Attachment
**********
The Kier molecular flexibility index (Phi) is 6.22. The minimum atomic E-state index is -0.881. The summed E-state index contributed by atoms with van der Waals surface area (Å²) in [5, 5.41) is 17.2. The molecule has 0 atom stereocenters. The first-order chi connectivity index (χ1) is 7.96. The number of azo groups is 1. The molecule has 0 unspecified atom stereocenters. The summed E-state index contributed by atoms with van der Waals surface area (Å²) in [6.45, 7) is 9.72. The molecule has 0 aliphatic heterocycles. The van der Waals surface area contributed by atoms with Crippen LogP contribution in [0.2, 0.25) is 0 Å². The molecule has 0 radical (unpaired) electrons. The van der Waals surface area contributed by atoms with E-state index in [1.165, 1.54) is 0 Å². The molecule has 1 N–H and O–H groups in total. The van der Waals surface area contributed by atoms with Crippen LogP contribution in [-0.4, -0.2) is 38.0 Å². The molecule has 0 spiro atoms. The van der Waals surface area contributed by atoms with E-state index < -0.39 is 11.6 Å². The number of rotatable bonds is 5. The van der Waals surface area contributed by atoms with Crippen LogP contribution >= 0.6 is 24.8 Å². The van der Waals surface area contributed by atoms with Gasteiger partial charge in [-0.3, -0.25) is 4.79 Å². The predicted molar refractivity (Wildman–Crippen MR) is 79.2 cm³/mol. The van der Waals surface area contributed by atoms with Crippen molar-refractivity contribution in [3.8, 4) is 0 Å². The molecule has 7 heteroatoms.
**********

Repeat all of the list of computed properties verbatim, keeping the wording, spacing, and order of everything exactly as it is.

The Kier molecular flexibility index (Phi) is 6.22. The minimum atomic E-state index is -0.881. The summed E-state index contributed by atoms with van der Waals surface area (Å²) in [5, 5.41) is 17.2. The molecule has 0 atom stereocenters. The first-order chi connectivity index (χ1) is 7.96. The number of azo groups is 1. The molecule has 0 unspecified atom stereocenters. The summed E-state index contributed by atoms with van der Waals surface area (Å²) in [6.45, 7) is 9.72. The molecule has 0 aliphatic heterocycles. The van der Waals surface area contributed by atoms with Crippen LogP contribution in [0.2, 0.25) is 0 Å². The molecule has 0 radical (unpaired) electrons. The van der Waals surface area contributed by atoms with E-state index in [1.165, 1.54) is 0 Å². The molecule has 1 N–H and O–H groups in total. The van der Waals surface area contributed by atoms with Crippen LogP contribution in [-0.4, -0.2) is 38.0 Å². The molecule has 0 spiro atoms. The van der Waals surface area contributed by atoms with E-state index < -0.39 is 11.6 Å². The number of rotatable bonds is 5. The van der Waals surface area contributed by atoms with Crippen LogP contribution >= 0.6 is 24.8 Å². The van der Waals surface area contributed by atoms with Gasteiger partial charge in [-0.3, -0.25) is 4.79 Å². The predicted molar refractivity (Wildman–Crippen MR) is 79.2 cm³/mol. The van der Waals surface area contributed by atoms with Crippen molar-refractivity contribution in [3.8, 4) is 0 Å². The molecule has 7 heteroatoms.